Jared Leto would rather make a ‘glorious failure’ than a boring project

Jared LetoThe commitment of is legendary. He took tens of kilos to play the killer of John Lennon (Chapter 27); injected water into his veins to understand the state of mind of a heroin addict (Requiem for a dream); and withered her 5’11” frame at 114 pounds to play a transgender woman dying of AIDS in Dallas Buyers Club, the heartbreaking performance that won him an Oscar. In his second life as the frontman of 30 Seconds to Mars, he’s traveled the world enough to win a Guinness World Record, take on a major record label in a $30 million legal battle (which has since been settled ) and chronicled said company. in a documentary he directed (using a pseudonym of Dr. Seuss).

It’s not just the creative areas that Leto attacks with idiosyncratic verve. He is also a savvy Silicon Valley investor who got into Airbnb, Uber, Spotify and Slack early on, and who says he cold-calls tech start-ups in his search for new acquisitions.

This trifecta of interests and experience (plus intensity – always intensity) fit perfectly with his last role: to play Adam Neumann, the real-life WeWork founder with a rock star aura who built a $47 billion workspace sharing business only to be forced out as CEO. The series, We crashed, premieres Friday on Apple TV+, and Leto’s performance as the gripping Israeli entrepreneur might be the actor’s most total transformation since. Dallas Buyers Club.

“This period of my life, as you can see, I’m taking big swings,” Leto said in a phone conversation with Vanity Room. We crashed debuts nearly four months after the premiere of Gucci House, the operating set featuring Leto as Paolo Gucci, a flamboyant Italian decorated with prosthetics. Although the film polarized critics, no one could fault Leto’s commitment to his character; the actor retained Paolo’s accent and adornment on set. He even introduced himself to costar Al Pacino in the middle of Paolo’s hair and makeup, much to Pacino’s confusion.

Leto has been acting since 1994 My so called life, and doesn’t see the point of continuing if it isn’t constantly growing and exploring.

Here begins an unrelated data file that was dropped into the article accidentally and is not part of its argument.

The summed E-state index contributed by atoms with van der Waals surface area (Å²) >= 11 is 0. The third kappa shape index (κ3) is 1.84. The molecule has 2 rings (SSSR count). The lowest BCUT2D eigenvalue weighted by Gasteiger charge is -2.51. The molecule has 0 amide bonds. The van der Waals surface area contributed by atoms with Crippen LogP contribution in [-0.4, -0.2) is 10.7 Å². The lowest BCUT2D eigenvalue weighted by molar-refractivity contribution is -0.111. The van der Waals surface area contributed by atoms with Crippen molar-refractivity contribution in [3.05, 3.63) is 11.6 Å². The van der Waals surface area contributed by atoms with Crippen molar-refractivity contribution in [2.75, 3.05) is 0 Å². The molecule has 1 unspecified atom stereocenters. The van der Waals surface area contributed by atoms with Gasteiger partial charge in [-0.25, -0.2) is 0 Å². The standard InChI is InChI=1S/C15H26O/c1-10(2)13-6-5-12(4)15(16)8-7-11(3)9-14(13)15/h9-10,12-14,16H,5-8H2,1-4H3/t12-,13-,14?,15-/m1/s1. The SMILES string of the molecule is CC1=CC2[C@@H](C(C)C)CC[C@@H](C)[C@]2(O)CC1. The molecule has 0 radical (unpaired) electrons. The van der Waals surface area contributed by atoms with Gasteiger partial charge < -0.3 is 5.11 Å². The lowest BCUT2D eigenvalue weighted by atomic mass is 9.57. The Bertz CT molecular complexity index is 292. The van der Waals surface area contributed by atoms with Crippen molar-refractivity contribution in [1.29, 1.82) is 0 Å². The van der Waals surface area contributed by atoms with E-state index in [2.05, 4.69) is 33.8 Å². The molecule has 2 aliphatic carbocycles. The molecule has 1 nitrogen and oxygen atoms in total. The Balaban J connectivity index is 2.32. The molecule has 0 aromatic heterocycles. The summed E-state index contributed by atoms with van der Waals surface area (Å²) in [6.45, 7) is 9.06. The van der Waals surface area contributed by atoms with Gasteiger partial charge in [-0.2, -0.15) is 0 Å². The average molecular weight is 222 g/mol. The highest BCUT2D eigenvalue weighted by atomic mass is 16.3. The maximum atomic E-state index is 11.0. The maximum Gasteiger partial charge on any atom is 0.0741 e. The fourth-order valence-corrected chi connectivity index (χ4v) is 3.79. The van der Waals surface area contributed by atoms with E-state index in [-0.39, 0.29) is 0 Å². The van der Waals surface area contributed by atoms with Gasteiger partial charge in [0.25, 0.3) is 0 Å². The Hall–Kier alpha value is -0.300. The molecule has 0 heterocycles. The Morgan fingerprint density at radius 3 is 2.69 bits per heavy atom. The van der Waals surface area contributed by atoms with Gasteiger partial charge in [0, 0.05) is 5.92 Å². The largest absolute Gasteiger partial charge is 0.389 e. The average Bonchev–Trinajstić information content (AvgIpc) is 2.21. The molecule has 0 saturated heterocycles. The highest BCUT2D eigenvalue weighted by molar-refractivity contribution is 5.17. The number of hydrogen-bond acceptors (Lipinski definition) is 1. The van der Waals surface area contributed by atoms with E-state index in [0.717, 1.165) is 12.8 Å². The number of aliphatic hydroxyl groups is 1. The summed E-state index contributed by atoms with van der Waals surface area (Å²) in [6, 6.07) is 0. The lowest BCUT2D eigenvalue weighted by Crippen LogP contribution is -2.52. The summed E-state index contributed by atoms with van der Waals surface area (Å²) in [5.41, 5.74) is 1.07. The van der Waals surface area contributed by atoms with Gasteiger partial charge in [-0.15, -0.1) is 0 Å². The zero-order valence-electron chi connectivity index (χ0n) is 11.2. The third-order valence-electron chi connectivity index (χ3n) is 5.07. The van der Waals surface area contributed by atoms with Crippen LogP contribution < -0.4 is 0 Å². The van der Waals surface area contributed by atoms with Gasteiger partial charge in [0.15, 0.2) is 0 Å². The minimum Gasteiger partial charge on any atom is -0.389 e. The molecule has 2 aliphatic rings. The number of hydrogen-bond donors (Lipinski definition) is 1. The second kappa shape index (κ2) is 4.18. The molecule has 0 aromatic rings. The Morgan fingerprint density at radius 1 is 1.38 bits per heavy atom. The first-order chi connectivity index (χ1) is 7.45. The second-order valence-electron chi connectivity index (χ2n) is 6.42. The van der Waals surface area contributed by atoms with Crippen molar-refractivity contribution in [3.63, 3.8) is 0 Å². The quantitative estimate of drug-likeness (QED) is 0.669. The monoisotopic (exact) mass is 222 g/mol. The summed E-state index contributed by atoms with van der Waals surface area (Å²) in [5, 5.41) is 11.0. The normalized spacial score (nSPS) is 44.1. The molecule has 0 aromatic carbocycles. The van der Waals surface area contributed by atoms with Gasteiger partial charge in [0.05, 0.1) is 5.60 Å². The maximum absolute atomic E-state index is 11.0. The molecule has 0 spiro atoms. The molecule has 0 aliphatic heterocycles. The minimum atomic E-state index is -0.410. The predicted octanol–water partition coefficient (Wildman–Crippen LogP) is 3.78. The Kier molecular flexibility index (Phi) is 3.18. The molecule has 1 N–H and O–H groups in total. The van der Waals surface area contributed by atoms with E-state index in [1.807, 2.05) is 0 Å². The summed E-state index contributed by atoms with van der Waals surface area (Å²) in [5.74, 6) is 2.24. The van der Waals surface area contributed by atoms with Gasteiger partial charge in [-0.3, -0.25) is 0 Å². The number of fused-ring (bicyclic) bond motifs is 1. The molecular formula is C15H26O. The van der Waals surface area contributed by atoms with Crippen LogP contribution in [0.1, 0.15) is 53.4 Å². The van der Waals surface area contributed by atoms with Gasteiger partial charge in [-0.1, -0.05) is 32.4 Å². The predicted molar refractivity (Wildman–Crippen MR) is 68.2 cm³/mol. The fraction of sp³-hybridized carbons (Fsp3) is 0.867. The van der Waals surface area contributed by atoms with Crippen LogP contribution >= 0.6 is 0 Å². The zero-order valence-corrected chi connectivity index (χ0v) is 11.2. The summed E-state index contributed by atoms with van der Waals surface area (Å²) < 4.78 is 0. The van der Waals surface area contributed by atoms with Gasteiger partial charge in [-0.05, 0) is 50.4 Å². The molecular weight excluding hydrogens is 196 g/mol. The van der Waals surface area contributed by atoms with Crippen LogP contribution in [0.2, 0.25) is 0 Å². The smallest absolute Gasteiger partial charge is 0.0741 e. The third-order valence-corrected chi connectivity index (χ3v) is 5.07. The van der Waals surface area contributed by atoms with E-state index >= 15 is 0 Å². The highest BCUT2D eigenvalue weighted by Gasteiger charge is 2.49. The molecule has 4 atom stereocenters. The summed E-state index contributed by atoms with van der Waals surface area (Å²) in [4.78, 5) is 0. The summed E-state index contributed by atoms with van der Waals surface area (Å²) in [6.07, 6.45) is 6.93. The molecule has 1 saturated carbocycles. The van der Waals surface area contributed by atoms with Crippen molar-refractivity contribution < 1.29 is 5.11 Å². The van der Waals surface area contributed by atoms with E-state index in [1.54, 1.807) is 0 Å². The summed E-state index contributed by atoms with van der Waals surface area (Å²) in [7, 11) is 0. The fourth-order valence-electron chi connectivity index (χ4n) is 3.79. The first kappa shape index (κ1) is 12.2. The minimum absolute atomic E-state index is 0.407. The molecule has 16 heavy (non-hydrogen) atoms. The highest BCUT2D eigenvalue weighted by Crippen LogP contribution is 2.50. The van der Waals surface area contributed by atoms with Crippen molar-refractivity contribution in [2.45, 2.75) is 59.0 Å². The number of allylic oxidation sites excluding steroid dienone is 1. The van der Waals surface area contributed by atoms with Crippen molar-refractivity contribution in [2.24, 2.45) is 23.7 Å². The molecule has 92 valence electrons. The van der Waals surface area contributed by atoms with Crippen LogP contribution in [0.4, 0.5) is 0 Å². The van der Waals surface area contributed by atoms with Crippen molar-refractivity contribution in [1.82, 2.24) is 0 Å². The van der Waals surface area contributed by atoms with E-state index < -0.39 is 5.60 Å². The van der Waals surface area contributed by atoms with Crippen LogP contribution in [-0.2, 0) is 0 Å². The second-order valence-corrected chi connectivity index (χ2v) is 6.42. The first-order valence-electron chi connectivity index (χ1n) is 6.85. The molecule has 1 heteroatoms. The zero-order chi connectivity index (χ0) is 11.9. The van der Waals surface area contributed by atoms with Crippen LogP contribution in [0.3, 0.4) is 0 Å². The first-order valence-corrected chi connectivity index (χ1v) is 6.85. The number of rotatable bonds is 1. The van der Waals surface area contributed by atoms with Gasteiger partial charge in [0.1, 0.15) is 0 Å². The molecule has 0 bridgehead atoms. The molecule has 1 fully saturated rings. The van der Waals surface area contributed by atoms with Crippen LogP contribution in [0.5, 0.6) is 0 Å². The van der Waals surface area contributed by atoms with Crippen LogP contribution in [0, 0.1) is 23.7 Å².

“I fought for these opportunities, and I really intend to break some things, even if it’s a glorious failure. It doesn’t matter. I would rather have a miserable failure and know that I took big risks rather than mumbling or whispering my way through a movie with a cool attitude,” he says.

In a wide conversation, the actor talks about his meeting with the real Adam Neumann, his We crashed romance with Anne Hathawaythe character, Rebecca Neumann, and confusion around his approach to acting.

By Peter Kramer/Apple TV+.

Vanity Lounge: Given your own experience with Silicon Valley, I was surprised you hadn’t interacted with Adam Neumann before. We crashed.

Jared Leto: I had heard of the company and was really impressed with the product. But by the time I heard from them they were up and running and doing well. I have never invested, never met them or attempted to invest. But I knew people who did, and who knew him. So when I read the project, I had a bit of a realization. I thought it was just a fascinating story. It’s not too often you get the chance to examine this kind of quintessential immigrant story – the guy who comes to the United States and builds a business from scratch into a $47 billion empire. and a global brand.

You said you watched thousands of hours of footage of the real Adam to learn his mannerisms and speaking patterns. What other ways did you find this character?

I think if I hadn’t been on stages all over the world with 30 Seconds to Mars, and had some sort of deep understanding of what it’s like to communicate to people on those stages, I would have probably missed an element of my idea of ​​who he was. He was good on this stage. He was a great communicator, and he had a bit of a rock star in him. So being in the band definitely helped that element.

But I just dove deep and educated myself in every way I could. I listened to the podcasts and read as much material as possible. I watched every interview. I got raw footage from interviews and studied the nuances. I spoke to everyone who spoke to me and who knew him, that is to say many, many people. And then I had a great team of Israelis who helped with the dialect and a lot of other things that were important to understand.

So understanding what it’s like to be on stage was crucial to your understanding of Adam. He clearly has a captivating presence and an ability to command attention, almost in a cult leader– like way. Can you articulate what it takes to be good at it?

At least from my point of view, it is really a question of communication. It’s about listening and having a conversation with a group of people, just as you would with one person. That’s a big part of it. Just being able to step over your fight or flight instincts, which is “shit,” to communicate what’s in my heart.

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